to manufacture medicines

for Cuba's public health
service.

Throughout his regime,
Castro continues to emphasize

the importance of human capital
and science as Cuba's future.

Today, Cuba reports
health statistics

that rival the U.S.

But some researchers caution
these may be unreliable

due to manipulated data.

Free medical care
for ordinary Cubans

is provided often at clinics
with scarce equipment

or serviced by physicians who
drive cabs to make ends meet.

That's not the case
at La Pradera.

It was designed to attract

international patients
who pay in hard currency.

So we're going to turn... here.

For nearly two years,

George Keays has been coming
here for treatment and rest.

Everyone knows George.

My mother in Cuba.

I think it was March of 2015,
and I went for

an annual physical
with my primary care doctor.

He said at that time, "You know,
your cough looks kinda like"

maybe an allergic cough."

But the cough was getting worse

and so ordered a CAT scan.

And I remember I left the office
and the doctor called me.

"Get back in here.

You have a growth in your lung."

So, then I went for
a full-body PET scan

to determine how far
this had spread.

It showed that I hadeight
metastasizes in the chest

along the lymph nodes,

one in the shoulder and it
had spread to my brain,

so I had a brain tumor as well.

Lung cancer is the leading cause
of cancer deaths worldwide...

More than 1.6 million each year.

More than breast, colon,
and prostate cancers combined.

Here is a reconstructedCAT scan.

This is the metastasis.

One reason lung cancer
is so deadly,

is that often, by the time
there are symptoms...

Like coughing, back pain,
or difficulty breathing...

The disease has already spread.

The large tumor here...

This was distressing news

for George, a non-smoker.

His lung cancer cells had been
growing undetected for years.

At that point, you know, the
prognosis was pretty grim...

Less than two years,
probably less than a year.

Late-stage lung cancer
progresses very quickly.

Historically there hasn't really
been much to do other than

try chemotherapy, try radiation,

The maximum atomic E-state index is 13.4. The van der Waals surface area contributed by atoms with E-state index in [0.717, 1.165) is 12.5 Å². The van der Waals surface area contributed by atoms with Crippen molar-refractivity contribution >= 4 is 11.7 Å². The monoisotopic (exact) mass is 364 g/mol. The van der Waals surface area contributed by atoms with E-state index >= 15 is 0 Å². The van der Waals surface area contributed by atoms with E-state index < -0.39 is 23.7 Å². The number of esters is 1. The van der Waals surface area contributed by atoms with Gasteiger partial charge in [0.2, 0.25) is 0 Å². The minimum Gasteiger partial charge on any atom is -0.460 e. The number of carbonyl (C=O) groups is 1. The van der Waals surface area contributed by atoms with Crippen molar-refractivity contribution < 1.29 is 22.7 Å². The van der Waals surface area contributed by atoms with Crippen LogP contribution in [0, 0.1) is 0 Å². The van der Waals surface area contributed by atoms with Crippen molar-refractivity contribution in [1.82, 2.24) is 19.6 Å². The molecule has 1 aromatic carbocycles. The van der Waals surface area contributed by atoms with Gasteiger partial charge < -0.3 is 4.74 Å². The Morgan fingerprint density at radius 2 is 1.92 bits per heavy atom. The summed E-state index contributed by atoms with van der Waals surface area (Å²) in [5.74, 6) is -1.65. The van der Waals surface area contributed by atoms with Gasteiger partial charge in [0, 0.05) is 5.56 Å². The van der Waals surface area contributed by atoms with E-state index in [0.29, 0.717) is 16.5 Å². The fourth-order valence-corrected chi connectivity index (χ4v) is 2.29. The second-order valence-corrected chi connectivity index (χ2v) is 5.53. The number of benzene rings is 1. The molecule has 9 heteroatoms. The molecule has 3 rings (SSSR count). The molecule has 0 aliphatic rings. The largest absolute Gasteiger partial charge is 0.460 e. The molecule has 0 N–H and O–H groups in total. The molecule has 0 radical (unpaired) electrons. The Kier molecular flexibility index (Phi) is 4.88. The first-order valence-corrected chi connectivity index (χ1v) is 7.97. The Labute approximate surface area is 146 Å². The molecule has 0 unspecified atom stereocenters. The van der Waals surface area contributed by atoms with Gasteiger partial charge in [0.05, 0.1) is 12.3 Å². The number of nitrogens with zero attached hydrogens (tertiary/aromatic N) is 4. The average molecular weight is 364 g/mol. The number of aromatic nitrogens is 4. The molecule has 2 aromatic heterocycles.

try some maybe targeted therapy,

and then
keep people comfortable...

until they die.

I had had 15 radiation
treatments

in the clinical trial program.

And one radiation treatment
to the brain.

I was taking gene therapy.

And then cancer mutates,
it basically

starts to get smart
about what you're...

what you're treating it with.

Watching the news one evening,
George learns about

new treatments emerging in Cuba.

A lung cancer vaccine,
developed in Cuba...

I actually saw it on television

where people from Roswell Cancer
Center in New York

went to Cuba,

and they were looking at
alternative treatments.

His research convinces him
the Cuban drugs

might help him more than
what is available in the U.S.

George wants in.

His doctor urges him
to call Havana.

And they said,"Yeah,
we think that, you know,

"you, you could...
you could come down here,

and see if a vaccine
might work."

Immunotherapies,

including Cuba's cancer
vaccines,

are a medical breakthrough.

For years, scientists believed

the immune system could not
attack cancer cells,

because unlike an invading
virus or bacteria,

they are considered to be
part of us.

Cancers are really 99% you.

They're 99% normal.

So the immune system
largely sees them as normal.

Even into the 1980s, researchers
who believe they can harness

the immune system against cancer
are considered renegades.

I was a graduate student
in the late '70s at Stanford.

People were suspicious
of the ability to actually

provoke an immune response
against the cancer cells.

We're saying we can do something
against cancer,

and everybody's sort of
laughing, right.

But it turns out theimmune
system does fight cancer.

The battle begins as soon
as normal cells

mutate into cancer cells.

Long before anybody knows
that they have cancer,

there's this ongoing war
of the immune system

trying to control the cancerand
the cancer trying to escape.